devman

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When Host 1 sends data to Host 2, it will specify it's own MAC as source and a destination MAC of Switch A. Switch A receives the frame, strips off the source MAC and replaces it with its own MAC while retaining the destination MAC. Switch B receives the frame, strips off the source MAC and replaces it with it's own, and ships it off to destination Host 2.

I'm not sure where I formed this idea at....I just installed Packet Tracer and ran through the frames and I'm definitely wrong...guess that happens when you don't use the skills you've learned.

Experimentation is sometimes the only way to convince oneself. Think about it logically though, if Host 1 sent a frame to Switch A with a hypothetical Switch A MAC as the destination, how would Switch A know to forward it to Host 2? It wouldn't.

In the real scenario the frame is addressed to Host 2. When it gets to Switch A, a MAC table is consulted and the switch forwards the frame out the appropriate port to reach that MAC. The selected outbound port may or may not be connected to Host 2, it could be another switch.
 

devman

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No, it'd be like this:

Host A creates the frame with the source mac as it's own, and the destination mac as host B. If it doesn't have HostB's mac address, it will first do an arp lookup to populate it's table, then create the frame and send it off on the wire. Each switch, when it receives the frame, will do it's own mac lookup and drop the packet on the appropriate port..and so on and so forth.

As far as I know, L2 switches do not participate in ARP. They passively inspect traffic to populate the MAC table. If the switch doesn't know where a MAC is it will broadcast that frame instead of switching it. This is rarely an issue though as before Host 1 sends Host 2 anything unicast it will ARP request for Host 2 which Host 2 will respond to. The ARP exchange between Host 1 and Host 2 will populate the L2 switch mac table.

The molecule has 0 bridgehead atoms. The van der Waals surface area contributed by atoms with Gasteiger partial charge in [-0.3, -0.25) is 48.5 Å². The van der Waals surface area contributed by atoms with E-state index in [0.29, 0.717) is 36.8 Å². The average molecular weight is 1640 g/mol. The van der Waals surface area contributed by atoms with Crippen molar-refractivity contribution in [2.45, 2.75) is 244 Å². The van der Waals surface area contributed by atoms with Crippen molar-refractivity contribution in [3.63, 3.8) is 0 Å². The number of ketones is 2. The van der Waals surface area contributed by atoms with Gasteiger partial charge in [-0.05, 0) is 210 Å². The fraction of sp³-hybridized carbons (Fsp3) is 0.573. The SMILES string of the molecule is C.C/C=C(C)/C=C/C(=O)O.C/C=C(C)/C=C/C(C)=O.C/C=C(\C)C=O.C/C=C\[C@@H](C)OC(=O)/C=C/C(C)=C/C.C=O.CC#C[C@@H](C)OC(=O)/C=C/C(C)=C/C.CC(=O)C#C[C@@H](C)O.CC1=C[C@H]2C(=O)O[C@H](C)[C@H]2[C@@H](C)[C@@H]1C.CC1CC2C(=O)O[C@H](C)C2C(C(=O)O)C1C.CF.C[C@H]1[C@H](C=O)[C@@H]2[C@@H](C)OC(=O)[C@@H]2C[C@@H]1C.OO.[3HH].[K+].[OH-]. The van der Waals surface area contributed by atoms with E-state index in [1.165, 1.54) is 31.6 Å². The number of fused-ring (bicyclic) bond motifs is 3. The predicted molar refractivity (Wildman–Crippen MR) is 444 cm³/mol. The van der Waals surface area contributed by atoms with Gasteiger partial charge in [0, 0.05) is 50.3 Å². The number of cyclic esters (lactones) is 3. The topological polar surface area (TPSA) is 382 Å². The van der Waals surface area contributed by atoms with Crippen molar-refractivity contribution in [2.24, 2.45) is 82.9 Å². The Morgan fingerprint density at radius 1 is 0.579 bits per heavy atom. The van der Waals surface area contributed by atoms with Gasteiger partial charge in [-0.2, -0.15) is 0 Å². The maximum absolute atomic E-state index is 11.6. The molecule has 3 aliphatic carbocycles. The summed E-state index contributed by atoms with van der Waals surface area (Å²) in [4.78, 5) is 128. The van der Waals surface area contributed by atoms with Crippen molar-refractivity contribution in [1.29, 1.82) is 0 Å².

XOR != OR

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As far as I know, L2 switches do not participate in ARP. They passively inspect traffic to populate the MAC table. If the switch doesn't know where a MAC is it will broadcast that frame instead of switching it. This is rarely an issue though as before Host 1 sends Host 2 anything unicast it will ARP request for Host 2 which Host 2 will respond to. The ARP exchange between Host 1 and Host 2 will populate the L2 switch mac table.
aaaahhhh, ya. I believe you are correct.
 

USMCGrunt

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Experimentation is sometimes the only way to convince oneself. Think about it logically though, if Host 1 sent a frame to Switch A with a hypothetical Switch A MAC as the destination, how would Switch A know to forward it to Host 2? It wouldn't.

In the real scenario the frame is addressed to Host 2. When it gets to Switch A, a MAC table is consulted and the switch forwards the frame out the appropriate port to reach that MAC. The selected outbound port may or may not be connected to Host 2, it could be another switch.

My imaginery scenario involved a src mac matching the src host and a dest mac matching the dest host. The only address to ever change is the src mac, the dest mac remained the same throughout the circuit.
 

USMCGrunt

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I'm sorry, poor choice of words on my part.

What I meant is that I plugged in 4 hosts, 2 different subnets on a single simple switch. Traffic would usually pass on the first subnet I plugged in, but not on the second; ie the two hosts on subnet #2 would never be able to communicate, despite having IP address info placing them in the same broadcast domain.

Some switches wouldn't pass any traffic, at all, once the second subnet was plugged in. But none of the switches I tested would pass traffic for both subnet #1 and subnet #2 between the directly connected hosts.

If I had to guess, I'd say the switch is passing the traffic but it's the hosts that are dropping the traffic. The switch will have its table populated with all the MAC addresses its learned, so when a frame comes in, it just pushes it off to the host as it should. I'd guess that the destination host receives the frame but because the vlan tag on the packet doesn't match it's own vlan, the host drops the packet. Though this wouldn't explain why two hosts in the same vlan couldn't communicate....Wireshark could probably shed some light on what's going on if you were so inclined.

I've seen switches labeled as vlan capable, which I imagine means it's a managed switch that allows you to set vlan configurations per port, causing the switch to build separate mac tables for each vlan.